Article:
In any study, it is important to look at the clinicians performing the study. Are the procedures performed by dental students, residents, general practitioners or specialists? Historically, many endodontic studies have been performed by dental students. It is well known that general dentists perform a majority of the root canals every year. Hull et. al. (2003) reported that according to the dental claims in Washington in 1999, 64.7% of the root canals were performed by general dentists. Alley et. al.(2004), in a survey of survivability regarding root canals done by general dentists and specialists, reported that the specialist had significantly greater success (98.1%) than the general dentists (89.7%). In contrast, most dental implants have historically been placed by specialists. With the growing trend of implant placement by general dentists, the success rates previously reported cannot be assumed accurate in the clinical setting by general dentists.
Not all research is equal.
We all want to make sure that our treatment recommendations are in line with current scientific evidence. However, not all scientific studies provide the same level of evidence. A systematic review or randomized, controlled, double blind study has a much higher level of evidence than a case report, expert opinion, or epidemiologic study. In a systematic review of the endodontic literature, Torabinjad et. al. (2005) examined endodontic articles related to the success of endodontic treatment and found only 6 of 306 articles that were considered in the highest level (level 1 of 5) of evidence (randomized, clinical trials). 26 were considered level 2 (low-quality randomized control trials, cohort studies), 5 were level 3 (case-controlled studies, systematic review of case-controlled studies), 82 were level 4 (low-quality cohort studies, case-control studies, case series), and 178 were level 5 (case reports, epidemiological studies, expert opinion, literature reviews). This does not reflect well for evidence based treatment recommendations based upon this body of evidence. However, Torabinejad et. al. (2007), in another systematic review of outcome studies involving root canals and single implants found that the quality of endodontic studies higher than that of the implant studies, which were case series analysis 64% of the time. Erkert et. al. (2005) reported that the six major ADA-certified dental implant manufacturers, when asked for research validating their implant system, submitted evidence generally derived from level 4 case series studies, rather than controlled clinical trials or cohort studies.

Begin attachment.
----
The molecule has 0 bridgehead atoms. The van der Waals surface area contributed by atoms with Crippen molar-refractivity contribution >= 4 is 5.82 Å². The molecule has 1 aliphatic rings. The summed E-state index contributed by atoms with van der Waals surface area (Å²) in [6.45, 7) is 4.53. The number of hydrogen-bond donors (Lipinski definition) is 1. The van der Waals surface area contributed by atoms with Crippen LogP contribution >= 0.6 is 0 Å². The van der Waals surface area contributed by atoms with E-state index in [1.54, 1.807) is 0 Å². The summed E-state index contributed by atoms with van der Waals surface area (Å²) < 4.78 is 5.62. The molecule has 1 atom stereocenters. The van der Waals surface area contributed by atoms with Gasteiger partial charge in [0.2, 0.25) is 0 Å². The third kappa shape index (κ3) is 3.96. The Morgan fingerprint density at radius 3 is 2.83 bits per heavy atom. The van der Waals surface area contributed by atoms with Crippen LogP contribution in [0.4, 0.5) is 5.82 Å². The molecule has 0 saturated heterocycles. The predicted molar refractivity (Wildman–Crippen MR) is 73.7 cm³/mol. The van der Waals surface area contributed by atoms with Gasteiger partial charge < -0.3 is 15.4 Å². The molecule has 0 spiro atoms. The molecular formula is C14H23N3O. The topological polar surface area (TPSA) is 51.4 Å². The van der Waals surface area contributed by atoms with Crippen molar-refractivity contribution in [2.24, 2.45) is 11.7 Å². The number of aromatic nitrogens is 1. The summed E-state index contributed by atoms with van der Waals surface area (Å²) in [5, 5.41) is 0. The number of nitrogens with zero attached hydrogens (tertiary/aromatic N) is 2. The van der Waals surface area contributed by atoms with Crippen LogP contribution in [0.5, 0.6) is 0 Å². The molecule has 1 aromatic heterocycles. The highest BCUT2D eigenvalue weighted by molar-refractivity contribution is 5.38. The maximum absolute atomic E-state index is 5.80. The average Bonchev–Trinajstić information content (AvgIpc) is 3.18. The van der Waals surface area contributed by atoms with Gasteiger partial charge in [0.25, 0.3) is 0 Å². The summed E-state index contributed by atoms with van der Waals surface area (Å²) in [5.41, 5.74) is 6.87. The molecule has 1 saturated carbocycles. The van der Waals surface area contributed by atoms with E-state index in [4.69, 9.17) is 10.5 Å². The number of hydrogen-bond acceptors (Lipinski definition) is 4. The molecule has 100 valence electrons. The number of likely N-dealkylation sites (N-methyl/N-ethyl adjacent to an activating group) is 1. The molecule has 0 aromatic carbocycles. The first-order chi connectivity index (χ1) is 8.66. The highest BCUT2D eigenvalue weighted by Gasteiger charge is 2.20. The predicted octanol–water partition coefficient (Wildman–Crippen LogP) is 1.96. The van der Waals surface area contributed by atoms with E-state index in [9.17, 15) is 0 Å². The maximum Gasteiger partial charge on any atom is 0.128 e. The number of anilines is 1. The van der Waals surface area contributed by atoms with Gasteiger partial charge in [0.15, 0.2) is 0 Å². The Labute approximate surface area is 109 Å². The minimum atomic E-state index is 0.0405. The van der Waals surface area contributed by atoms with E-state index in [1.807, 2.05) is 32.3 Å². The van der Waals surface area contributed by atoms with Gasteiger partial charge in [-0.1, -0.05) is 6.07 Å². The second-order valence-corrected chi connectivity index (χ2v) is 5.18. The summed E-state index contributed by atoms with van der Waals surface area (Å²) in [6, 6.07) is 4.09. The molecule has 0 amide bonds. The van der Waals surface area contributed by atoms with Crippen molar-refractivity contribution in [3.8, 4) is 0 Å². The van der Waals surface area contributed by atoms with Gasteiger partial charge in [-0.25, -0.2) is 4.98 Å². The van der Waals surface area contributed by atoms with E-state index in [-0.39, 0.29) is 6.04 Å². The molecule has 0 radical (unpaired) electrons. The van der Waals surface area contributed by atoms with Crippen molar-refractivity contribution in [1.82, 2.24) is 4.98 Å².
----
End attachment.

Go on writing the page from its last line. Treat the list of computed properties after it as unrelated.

As professionals, we are responsible for understanding and interpreting the scientific research in order to provide our patients with evidence based treatment recommendations. With much of the current continuing education provided/sponsored by the dental industry, we are tasked with the responsibility of deciphering what is marketing hype from what is valid, scientific, data.
In our practice, we routinely recommend implant therapy for patients who have missing teeth or teeth that are non-restorable. If you are unsure regarding the restorability of a tooth, team up with your endodontist. He/She should have the technology, including microscopes and CBCT and experience to help make this important decision.